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Scott defines input types as types for arguments, and how all the fields in input types can be other input types or scholars.

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Transcript from the "Input Types" Lesson

>> Scott Moss: Let's talk about Input Types. So I've been talking about these input types. What are they? How are they different? They're literally just like types of arguments. That's it. It's nothing special about them. They work exactly the same way as types do, except you can only use them for arguments.

[00:00:16] That is the only difference between a type, and input type. They follow the same rules, they have fills that will eventually resolve to scholars, and you can always use this for arguments. That's basically it. All the fields on an input type, eventually have to resolve into a scholar, but they can also be other input types.

[00:00:37] So, what does that mean. Well, let's make it input type first. So if we wanted to make an input type for pets, let's say we wanna be able to pass in a filter for pets, you can filter based off on the type and the name for some reason.

[00:00:55] I don't know, you wanna be able to something like that. So, first you would do is the difference going to input type at a type is instead of using the type keyword, you use the input keyword. And you would give it a name. I have a convention that I like to name all my inputs, because they look very much like types.

[00:01:13] And you could give them the same name of a type, like I could call this input pet. And this would work. But isn't that confusing of a type called pet input called pet, you wouldn't know which ones which. So always put the word input after the name of my input, so I know this is the input types so I'll say like pet input, whatever input.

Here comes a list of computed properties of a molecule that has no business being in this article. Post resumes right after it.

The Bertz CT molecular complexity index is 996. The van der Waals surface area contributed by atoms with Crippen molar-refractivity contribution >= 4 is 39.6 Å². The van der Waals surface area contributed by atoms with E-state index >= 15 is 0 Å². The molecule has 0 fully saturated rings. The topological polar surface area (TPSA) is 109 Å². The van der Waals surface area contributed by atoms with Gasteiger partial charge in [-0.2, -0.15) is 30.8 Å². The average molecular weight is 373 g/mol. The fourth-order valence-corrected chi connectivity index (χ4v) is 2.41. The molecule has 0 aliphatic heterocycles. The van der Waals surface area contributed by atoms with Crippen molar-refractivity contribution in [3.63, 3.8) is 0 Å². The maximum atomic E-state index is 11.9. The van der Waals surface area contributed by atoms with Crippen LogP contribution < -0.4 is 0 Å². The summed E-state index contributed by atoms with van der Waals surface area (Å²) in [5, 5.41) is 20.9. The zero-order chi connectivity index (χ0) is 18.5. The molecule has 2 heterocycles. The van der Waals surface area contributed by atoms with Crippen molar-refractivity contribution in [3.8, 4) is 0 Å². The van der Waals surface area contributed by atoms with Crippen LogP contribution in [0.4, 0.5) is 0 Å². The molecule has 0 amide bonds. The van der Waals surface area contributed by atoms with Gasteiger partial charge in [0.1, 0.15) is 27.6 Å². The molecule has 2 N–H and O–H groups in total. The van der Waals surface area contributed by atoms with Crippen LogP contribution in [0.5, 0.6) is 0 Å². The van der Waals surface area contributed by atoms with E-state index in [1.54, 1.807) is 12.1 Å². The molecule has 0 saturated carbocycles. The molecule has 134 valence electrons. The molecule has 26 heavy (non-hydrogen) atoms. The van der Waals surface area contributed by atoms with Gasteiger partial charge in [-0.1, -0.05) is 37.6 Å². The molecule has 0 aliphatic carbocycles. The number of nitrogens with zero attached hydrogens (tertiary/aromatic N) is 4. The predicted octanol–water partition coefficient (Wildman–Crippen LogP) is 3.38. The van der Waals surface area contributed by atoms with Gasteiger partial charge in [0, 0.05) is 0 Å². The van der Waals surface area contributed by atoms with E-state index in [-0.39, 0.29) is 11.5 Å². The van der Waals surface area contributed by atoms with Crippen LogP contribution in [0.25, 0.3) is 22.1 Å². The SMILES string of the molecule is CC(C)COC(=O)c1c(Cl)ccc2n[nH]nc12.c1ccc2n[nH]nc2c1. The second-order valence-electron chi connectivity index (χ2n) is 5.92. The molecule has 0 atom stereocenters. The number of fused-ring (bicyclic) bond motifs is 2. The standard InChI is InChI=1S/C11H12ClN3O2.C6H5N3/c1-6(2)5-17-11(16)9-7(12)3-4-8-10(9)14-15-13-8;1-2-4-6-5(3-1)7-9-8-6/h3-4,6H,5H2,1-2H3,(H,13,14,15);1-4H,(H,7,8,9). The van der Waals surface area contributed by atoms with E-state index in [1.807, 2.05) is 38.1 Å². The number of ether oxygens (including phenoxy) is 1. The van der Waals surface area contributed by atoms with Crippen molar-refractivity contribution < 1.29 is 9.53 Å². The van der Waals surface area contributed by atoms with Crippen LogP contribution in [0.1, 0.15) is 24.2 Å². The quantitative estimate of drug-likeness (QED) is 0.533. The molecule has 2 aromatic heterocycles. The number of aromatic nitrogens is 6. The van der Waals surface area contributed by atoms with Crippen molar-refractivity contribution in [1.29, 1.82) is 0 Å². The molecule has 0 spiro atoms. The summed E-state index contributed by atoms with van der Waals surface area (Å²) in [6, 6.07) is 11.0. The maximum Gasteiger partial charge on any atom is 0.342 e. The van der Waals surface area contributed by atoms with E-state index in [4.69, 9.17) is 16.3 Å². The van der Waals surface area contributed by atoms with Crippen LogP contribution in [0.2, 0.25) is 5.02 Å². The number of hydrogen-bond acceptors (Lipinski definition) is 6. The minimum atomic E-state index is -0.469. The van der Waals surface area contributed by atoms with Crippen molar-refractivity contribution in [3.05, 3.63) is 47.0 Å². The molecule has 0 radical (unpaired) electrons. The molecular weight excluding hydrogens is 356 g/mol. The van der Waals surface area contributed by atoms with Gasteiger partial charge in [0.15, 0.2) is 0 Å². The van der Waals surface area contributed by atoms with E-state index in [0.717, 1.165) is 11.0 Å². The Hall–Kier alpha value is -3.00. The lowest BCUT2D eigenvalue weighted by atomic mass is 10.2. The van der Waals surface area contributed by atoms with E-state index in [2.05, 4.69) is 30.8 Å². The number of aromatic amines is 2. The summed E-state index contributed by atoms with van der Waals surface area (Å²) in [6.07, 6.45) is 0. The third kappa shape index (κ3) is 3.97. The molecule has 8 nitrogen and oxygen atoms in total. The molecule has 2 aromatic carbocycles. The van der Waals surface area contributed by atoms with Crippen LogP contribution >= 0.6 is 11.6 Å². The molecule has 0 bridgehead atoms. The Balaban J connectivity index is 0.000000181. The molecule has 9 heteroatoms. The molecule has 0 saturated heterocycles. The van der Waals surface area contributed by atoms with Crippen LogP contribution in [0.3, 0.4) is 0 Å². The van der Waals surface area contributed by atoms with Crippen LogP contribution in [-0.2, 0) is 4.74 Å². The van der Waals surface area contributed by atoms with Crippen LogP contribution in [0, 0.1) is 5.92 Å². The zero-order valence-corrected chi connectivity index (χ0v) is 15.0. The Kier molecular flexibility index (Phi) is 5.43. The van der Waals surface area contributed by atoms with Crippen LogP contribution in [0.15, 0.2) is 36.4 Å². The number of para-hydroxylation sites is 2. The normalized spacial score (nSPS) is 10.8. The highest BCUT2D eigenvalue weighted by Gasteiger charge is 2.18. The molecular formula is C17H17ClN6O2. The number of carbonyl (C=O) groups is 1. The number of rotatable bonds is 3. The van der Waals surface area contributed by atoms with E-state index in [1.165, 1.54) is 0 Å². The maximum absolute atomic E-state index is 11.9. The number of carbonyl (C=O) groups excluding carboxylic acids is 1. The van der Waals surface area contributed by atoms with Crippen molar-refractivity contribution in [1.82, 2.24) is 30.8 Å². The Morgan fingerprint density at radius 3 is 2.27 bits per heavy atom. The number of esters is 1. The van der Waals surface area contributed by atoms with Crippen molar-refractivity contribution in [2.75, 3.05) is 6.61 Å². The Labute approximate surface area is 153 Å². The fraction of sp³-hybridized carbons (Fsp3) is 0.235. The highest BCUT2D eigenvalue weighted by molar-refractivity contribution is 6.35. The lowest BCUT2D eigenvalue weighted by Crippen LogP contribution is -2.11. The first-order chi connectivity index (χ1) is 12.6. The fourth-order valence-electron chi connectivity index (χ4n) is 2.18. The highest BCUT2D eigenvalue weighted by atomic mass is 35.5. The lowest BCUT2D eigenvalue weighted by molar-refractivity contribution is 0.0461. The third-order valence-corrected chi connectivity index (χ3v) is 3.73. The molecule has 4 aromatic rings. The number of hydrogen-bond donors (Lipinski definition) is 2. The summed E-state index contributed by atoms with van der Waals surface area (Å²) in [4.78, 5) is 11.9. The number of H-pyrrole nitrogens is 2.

[00:01:31] And then from there, it's, it's the same thing as a type. So, I wouldn't be able to filter by a name. So that's optional. So I won't put an exclamation, I want you to filter by a type. And that's optional. And so I won't put a string there, or I won't put an exclamation.

[00:01:48] And then inside of pets, my other conventions I like to do is, I always like to call my arguments instead of passing in. Multiple arguments like this was just kind of a pain when you get back here to the resolvers. I instead always just pass up one object, and I always call it input, all right?

[00:02:06] I always just call it input, and you set it to whatever the input type is. And if it's required, you put a bang if not, you don't. In this case, you don't have to give me a filter if you don't want. And then in your resolvers, you always have this looks for input, and it's always gonna be there.

[00:02:19] That's it. And that's because the name of the key, of the arguments object in your resolvers is the same name as the argument name. And the arguments in the schema, they match and in hand. So pet inputs and object does not have a name and a type. And that's what this is gonna be, inputs going to be an object that has a name and a type.

[00:02:39] This has passed through the client.
>> Scott Moss: So if I were to put exclamation here, then I would, the client would always have to send me a pet input. I could not do that, and I could put one here. And now the client can optionally send me a pet input, but when they do it better include a name, or it's gonna break.

[00:02:59] So there is a lot of different scenarios you can do here, to really figure out your input. And again, your resolver is nobody. So, there is no surprises. You're good to go. But these are some of the conventions that I adopted, because what happens is you start to have a lot of crazy invitations.

[00:03:14] People just start calling these whatever they want, and then you have all these resolvers that. I have like different names, and it's like these words scenarios. So I just decided to call it input and keep it the same pass an object versus, having a whole bunch of other properties in here.

[00:03:32] Like that.